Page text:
The twelve-year-old and her father stiffened as Anna bounded into the library. "Elsa, come and see this!"

"That's enough for today, Elsa," said the king. "You may go."

Elsa put away the poetry book and curtseyed before leaving, offering a nod and a smile to Anna as she passed. Anna hurried after her, pulling on her sleeve. "Elsa, wait!"

The king pulled her away. "She's studied all day, Anna," he said as they watched her leave. "She's tired. Perhaps another time."

Which means never, Anna thought once he was gone. She flopped on the couch in front of the fireplace, resting her chin on her hand. "This is the library," she said to the doll. "I like it here a lot! It's nice and cozy and I can read all the books I want and watch the clock go back and forth and…"

The little her was not listening. It had found the perfect spot on the floor to set the trap.

"Little me?" Anna asked when she finally noticed that the doll was missing. "Where are you?" She jumped off the couch and poked around the furniture in search of her new toy. At last she spotted it lying next to the rug. "Sorry, did I throw you? I didn't notice." As she stooped to pick it up, she saw a part of the rug turned up. Beneath it, a piece of wood was lighter than the ones around it.

That wasn't here when Gerda lay this out. Anna rolled up the rest of the rug and found herself staring down at a little square door set amongst the boards. A niche in the finely smoothed wood held the handle, next to a gold-lined keyhole. But where's the key? "You wouldn't know, would you?" she asked the doll. Then she realized what she had said and set it down. That was weird.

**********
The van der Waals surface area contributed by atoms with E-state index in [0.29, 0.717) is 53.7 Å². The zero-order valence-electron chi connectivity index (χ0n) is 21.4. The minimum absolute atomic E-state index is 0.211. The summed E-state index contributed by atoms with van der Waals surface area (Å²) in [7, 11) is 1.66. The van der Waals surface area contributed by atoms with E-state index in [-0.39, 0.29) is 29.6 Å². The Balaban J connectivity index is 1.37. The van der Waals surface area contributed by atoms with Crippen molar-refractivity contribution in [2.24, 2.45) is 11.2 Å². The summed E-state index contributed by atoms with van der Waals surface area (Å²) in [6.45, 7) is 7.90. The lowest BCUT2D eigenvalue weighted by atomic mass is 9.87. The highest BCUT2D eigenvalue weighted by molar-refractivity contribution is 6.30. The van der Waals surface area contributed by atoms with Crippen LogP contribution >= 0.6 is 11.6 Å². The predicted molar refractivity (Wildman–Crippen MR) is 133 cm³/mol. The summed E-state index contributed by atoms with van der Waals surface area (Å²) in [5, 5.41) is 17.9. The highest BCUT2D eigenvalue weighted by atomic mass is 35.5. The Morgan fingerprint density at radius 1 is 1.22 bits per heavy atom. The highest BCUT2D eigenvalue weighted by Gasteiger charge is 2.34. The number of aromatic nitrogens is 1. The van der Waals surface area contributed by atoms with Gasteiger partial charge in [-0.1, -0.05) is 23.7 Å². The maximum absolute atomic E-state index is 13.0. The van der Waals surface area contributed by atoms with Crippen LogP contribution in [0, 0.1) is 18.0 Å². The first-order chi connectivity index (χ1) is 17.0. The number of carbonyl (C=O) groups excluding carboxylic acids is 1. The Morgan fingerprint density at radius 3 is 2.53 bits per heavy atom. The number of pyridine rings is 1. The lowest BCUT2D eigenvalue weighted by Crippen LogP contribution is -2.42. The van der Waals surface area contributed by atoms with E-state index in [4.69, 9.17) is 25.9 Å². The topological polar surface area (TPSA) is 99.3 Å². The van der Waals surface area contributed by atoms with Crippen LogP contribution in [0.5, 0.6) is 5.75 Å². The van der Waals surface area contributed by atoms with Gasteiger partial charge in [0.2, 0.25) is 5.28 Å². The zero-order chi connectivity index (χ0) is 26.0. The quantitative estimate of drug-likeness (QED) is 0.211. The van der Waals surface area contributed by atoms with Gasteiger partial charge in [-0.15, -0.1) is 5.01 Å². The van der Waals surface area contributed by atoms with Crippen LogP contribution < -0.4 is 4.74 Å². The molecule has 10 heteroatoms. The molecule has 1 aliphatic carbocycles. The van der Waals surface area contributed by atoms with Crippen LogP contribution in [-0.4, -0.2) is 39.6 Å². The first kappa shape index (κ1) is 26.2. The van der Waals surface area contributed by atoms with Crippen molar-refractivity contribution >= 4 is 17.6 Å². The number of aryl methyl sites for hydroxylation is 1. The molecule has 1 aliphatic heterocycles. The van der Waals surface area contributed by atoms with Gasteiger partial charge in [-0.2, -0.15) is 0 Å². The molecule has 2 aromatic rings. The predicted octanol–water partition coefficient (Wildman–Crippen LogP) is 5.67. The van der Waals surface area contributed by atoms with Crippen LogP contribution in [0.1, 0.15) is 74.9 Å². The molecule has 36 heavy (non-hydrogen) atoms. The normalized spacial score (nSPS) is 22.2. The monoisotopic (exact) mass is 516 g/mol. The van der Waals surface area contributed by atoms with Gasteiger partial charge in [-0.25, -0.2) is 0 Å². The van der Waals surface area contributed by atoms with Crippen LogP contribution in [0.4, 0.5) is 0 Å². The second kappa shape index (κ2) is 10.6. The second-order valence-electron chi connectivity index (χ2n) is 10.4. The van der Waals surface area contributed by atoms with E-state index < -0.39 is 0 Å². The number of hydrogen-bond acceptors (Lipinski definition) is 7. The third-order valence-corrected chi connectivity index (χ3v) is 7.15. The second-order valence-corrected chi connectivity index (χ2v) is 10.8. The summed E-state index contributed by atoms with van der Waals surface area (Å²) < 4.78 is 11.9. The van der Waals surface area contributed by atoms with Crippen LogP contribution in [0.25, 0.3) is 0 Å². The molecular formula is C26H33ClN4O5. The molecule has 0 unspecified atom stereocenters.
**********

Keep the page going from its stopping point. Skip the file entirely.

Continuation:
As the doll touched the floor, a seam came undone as something poked through its side from within. Anna instantly swept it back up, the spell in place once more. "Are you alright, little me?" There was a pointed, black object slipping from the hole, and she carefully pulled it out. "I guess you did know."

In her hand was a long black key, far too large to be from the castle's set. At the handle's end, it formed the shape of a button. There was something elegant about it, elegant and enticing.

Anna held her breath as she slowly stuck the key into the lock and turned it. When she heard the click of gears within, she giggled. A secret passage! Right out of a storybook! "Ready, little me?" She reached for the handle —

Knock, knock, knock. "Princess Anna?" Kai asked, making her jump. "It's tea-time, ma'am."

"I'm coming!" Anna replied as she rolled the rug back down and shoved the key under it. Tucking the doll under her arm, she went to the library door and hurried out. "Can I have some thread when we're done, Kai? And about ten thimbles…?"

For a moment, the library was silent. Then the secret door creaked as something pushed it open. A lump appeared under the cloth and slithered its way to the edge of the rug. A little white mouse crawled into the open, squeaking and sniffing the air. Its black button eyes shined as it looked about.

Tonight, my pet. Tonight.